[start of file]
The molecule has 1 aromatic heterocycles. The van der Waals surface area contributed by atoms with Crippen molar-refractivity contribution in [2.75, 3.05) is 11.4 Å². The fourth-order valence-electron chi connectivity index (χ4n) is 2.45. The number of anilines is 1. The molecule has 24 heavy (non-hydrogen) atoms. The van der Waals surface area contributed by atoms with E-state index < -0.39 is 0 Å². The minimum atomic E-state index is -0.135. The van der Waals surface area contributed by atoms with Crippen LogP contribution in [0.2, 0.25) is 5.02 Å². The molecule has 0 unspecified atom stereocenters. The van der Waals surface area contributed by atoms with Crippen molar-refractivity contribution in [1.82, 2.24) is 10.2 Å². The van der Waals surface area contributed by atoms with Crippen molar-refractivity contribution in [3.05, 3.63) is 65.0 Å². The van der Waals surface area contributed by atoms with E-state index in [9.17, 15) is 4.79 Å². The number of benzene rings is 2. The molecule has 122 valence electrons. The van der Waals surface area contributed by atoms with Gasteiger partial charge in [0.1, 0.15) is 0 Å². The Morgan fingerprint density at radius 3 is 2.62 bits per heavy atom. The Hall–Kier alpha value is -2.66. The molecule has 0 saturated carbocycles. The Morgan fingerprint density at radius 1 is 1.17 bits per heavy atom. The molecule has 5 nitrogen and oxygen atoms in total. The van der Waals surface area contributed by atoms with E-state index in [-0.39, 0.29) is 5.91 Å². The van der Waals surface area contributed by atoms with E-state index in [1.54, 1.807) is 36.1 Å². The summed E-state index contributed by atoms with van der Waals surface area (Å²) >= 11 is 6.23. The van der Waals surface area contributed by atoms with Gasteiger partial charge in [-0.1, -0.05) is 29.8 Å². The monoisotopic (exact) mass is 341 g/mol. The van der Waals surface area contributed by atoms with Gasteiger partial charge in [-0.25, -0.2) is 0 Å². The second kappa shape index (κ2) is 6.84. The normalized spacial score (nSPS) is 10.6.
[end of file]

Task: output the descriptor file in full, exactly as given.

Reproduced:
The molecule has 1 aromatic heterocycles. The van der Waals surface area contributed by atoms with Crippen molar-refractivity contribution in [2.75, 3.05) is 11.4 Å². The fourth-order valence-electron chi connectivity index (χ4n) is 2.45. The number of anilines is 1. The molecule has 24 heavy (non-hydrogen) atoms. The van der Waals surface area contributed by atoms with E-state index < -0.39 is 0 Å². The minimum atomic E-state index is -0.135. The van der Waals surface area contributed by atoms with Crippen LogP contribution in [0.2, 0.25) is 5.02 Å². The molecule has 0 unspecified atom stereocenters. The van der Waals surface area contributed by atoms with Crippen molar-refractivity contribution in [1.82, 2.24) is 10.2 Å². The van der Waals surface area contributed by atoms with Crippen molar-refractivity contribution in [3.05, 3.63) is 65.0 Å². The van der Waals surface area contributed by atoms with E-state index in [9.17, 15) is 4.79 Å². The number of benzene rings is 2. The molecule has 122 valence electrons. The van der Waals surface area contributed by atoms with Gasteiger partial charge in [0.1, 0.15) is 0 Å². The Morgan fingerprint density at radius 3 is 2.62 bits per heavy atom. The Hall–Kier alpha value is -2.66. The molecule has 0 saturated carbocycles. The Morgan fingerprint density at radius 1 is 1.17 bits per heavy atom. The molecule has 5 nitrogen and oxygen atoms in total. The van der Waals surface area contributed by atoms with E-state index in [-0.39, 0.29) is 5.91 Å². The van der Waals surface area contributed by atoms with E-state index in [1.54, 1.807) is 36.1 Å². The summed E-state index contributed by atoms with van der Waals surface area (Å²) >= 11 is 6.23. The van der Waals surface area contributed by atoms with Gasteiger partial charge in [-0.1, -0.05) is 29.8 Å². The monoisotopic (exact) mass is 341 g/mol. The van der Waals surface area contributed by atoms with Gasteiger partial charge in [-0.25, -0.2) is 0 Å². The second kappa shape index (κ2) is 6.84. The normalized spacial score (nSPS) is 10.6.